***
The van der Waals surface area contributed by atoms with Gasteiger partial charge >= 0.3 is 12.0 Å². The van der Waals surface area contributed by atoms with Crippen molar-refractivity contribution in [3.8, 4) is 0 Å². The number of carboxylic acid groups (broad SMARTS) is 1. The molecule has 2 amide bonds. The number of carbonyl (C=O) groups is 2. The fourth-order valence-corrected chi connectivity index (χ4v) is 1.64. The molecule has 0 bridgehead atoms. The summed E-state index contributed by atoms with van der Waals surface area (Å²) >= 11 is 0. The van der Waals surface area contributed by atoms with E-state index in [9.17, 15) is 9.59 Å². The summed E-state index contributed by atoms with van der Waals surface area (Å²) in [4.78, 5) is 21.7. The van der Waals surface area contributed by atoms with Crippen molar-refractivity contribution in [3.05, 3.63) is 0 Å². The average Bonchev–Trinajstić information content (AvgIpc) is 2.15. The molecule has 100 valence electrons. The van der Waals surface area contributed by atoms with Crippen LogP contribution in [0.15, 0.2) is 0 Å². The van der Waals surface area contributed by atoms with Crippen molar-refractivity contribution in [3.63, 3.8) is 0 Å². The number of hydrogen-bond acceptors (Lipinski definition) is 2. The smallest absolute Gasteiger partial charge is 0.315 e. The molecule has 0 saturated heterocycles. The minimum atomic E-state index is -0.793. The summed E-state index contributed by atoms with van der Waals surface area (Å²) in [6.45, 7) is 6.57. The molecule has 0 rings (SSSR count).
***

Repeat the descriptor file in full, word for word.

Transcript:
The van der Waals surface area contributed by atoms with Gasteiger partial charge >= 0.3 is 12.0 Å². The van der Waals surface area contributed by atoms with Crippen molar-refractivity contribution in [3.8, 4) is 0 Å². The number of carboxylic acid groups (broad SMARTS) is 1. The molecule has 2 amide bonds. The number of carbonyl (C=O) groups is 2. The fourth-order valence-corrected chi connectivity index (χ4v) is 1.64. The molecule has 0 bridgehead atoms. The summed E-state index contributed by atoms with van der Waals surface area (Å²) >= 11 is 0. The van der Waals surface area contributed by atoms with E-state index in [9.17, 15) is 9.59 Å². The summed E-state index contributed by atoms with van der Waals surface area (Å²) in [4.78, 5) is 21.7. The van der Waals surface area contributed by atoms with Crippen molar-refractivity contribution in [3.05, 3.63) is 0 Å². The average Bonchev–Trinajstić information content (AvgIpc) is 2.15. The molecule has 100 valence electrons. The van der Waals surface area contributed by atoms with Crippen LogP contribution in [0.15, 0.2) is 0 Å². The van der Waals surface area contributed by atoms with Crippen molar-refractivity contribution in [3.63, 3.8) is 0 Å². The number of hydrogen-bond acceptors (Lipinski definition) is 2. The smallest absolute Gasteiger partial charge is 0.315 e. The molecule has 0 saturated heterocycles. The minimum atomic E-state index is -0.793. The summed E-state index contributed by atoms with van der Waals surface area (Å²) in [6.45, 7) is 6.57. The molecule has 0 rings (SSSR count).